''All that is necessary for the triumph of evil is that good men do nothing'' - Edmund Burke


S I E R R A  H E R A L D

Vol 9 No 2

The tendency sometimes to protect perpetrators for the sake of peace...doesn't help society. Impunity should not be allowed to stand. - Kofi Annan on Waki report

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October 2005


The answer to the above question question appears to be so clearly defined that many would perceive such a waste of time and a lack of something worth writing about. Agreed? But then take a closer look.

President Kabbah, despite his many faults, has been raising one point - a dull point one might say, but worth examining although the context in which he plays around with it points to his affinity to the corrupt and a penchant to defend corrupt officials.

President Kabbah believes that corruption is a two-way street. That the traffic cop who demands something from motorists keeps on plying his trade because there are defaulting motorists who are willing to pay their way out of any traffic offence.

This is not to say that it is good practice to encourage such acts, but it points to something that is often ignored and like many a wrong-doing in Sierra Leone, becomes readily accepted by perpetuators and victims, unaware that it is wrong doing that must be punished.

And this brings us squarely to why we think both sides of the corruption equation must be punished to send a message that such wrong doing can no longer be encouraged nor allowed in a Sierra Leone trying to shake off the mantle of corruption, nepotism and all the ills that continue to plague the mother country.

The United Nations and its specialised agencies, NGO's be they local or international and other international "aid" groups, all bear a responsibility for the widening circle of corruption in Sierra Leone and now that Mr Blair has touched on the right nerve, the Sierra Herald would urge him to take a closer look at the activities of British nationals working/operating in Sierra Leone.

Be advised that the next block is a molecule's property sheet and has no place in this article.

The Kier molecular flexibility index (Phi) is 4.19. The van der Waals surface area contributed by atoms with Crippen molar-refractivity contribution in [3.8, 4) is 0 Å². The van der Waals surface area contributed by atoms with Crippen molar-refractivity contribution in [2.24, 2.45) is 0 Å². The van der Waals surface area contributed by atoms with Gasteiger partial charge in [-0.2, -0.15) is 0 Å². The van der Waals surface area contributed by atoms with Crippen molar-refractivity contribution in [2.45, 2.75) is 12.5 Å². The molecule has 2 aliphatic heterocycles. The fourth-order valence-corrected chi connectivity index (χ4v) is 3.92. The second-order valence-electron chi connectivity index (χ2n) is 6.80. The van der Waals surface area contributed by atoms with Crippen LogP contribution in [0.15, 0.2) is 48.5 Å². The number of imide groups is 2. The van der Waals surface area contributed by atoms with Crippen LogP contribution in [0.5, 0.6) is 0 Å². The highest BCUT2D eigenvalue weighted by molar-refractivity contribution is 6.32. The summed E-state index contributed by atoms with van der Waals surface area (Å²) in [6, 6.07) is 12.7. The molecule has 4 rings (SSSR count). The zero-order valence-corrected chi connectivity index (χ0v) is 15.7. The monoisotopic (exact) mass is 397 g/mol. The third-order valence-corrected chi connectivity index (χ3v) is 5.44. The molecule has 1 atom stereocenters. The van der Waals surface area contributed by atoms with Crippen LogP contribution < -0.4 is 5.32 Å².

It is no secret that while Sierra Leone's capital, Freetown drowns in stench and filth, new and impressive dwelling/accommodation keep going up and up, far removed from the reality of the filth and over-crowding that is the lot of ordinary citizens and if the capital is being treated with such scorn, the good Lord helps our folks trying to eke out a living in other parts of the country.

But who occupies these mansions being built by corrupt government officials in Sierra Leone?

Do a survey and you will discover that a number of them are designed to cater for the needs of expatriate staff working in the country.

How do they pay their rents and accommodation costs?

Check and you will discover that these are paid for in foreign currency that never sees the light of the banking system and get safely deposited in overseas "safe" accounts.

And who helps in the illegal transaction? - The self same "helpers" and "aiders" who believe that they have never had it so good. Two examples will help illustrate the point.

Somewhere in the 70's a master plan was drawn up that would have seen the Sierra Leone Broadcasting Service, SLBS, housed in a building that should have taken care of the needs of staff - offices, studios and all that was needed at the time for a truly modern broadcasting system. That building was left unfinished, abandoned and left to the habitation of all creatures great and small, creeping as well as crawling bar human habitation.

At the same time that building was being erected, a top gun in the management of the SLBS was busy putting up a structure "fit for a king" on the highway, just before you turn into the campus of the then Milton Margai Teachers College.

Cheap labour was provided by some staff of the SLBS that then boasted of a woodwork section. That imposing building was finished and its first occupant - a top UNDP official while the SLBS complex, to give it its real name was left in ruins, never completed.

Quite recently, a certain British military officer serving with IMATT, the International Military Assistance Training Team was reported to have retired from the force only to become a king pin in the recruitment of Sierra Leoneans to serve Iraq. Why? Because he could have seen the level of corruption and poverty in Sierra Leone; could have seen how those put in positions of trust are willing to do anything to line their personal pockets. He could have seen the attitude of an uncaring government and went into a very profitable deal that dishes out peanuts to the youths.

The Sierra Herald dares that former British military officer to dream of such a caper in the United Kingdom and see what happens to him and any government that acts in concert with him. But this is Sierra Leone. This is the land flowing with milk, honey and great opportunities to make a fortune - a land that is hardly noticed by the struggling masses of Sierra Leone.

Mr Blair, please start with the activities of UK nationals in Sierra Leone and help us nail all those encouraging corruption in Sierra Leone.

Yearning for the mother country?

The right choice is Kevin McPhilips Travel

©Sierra Herald 2002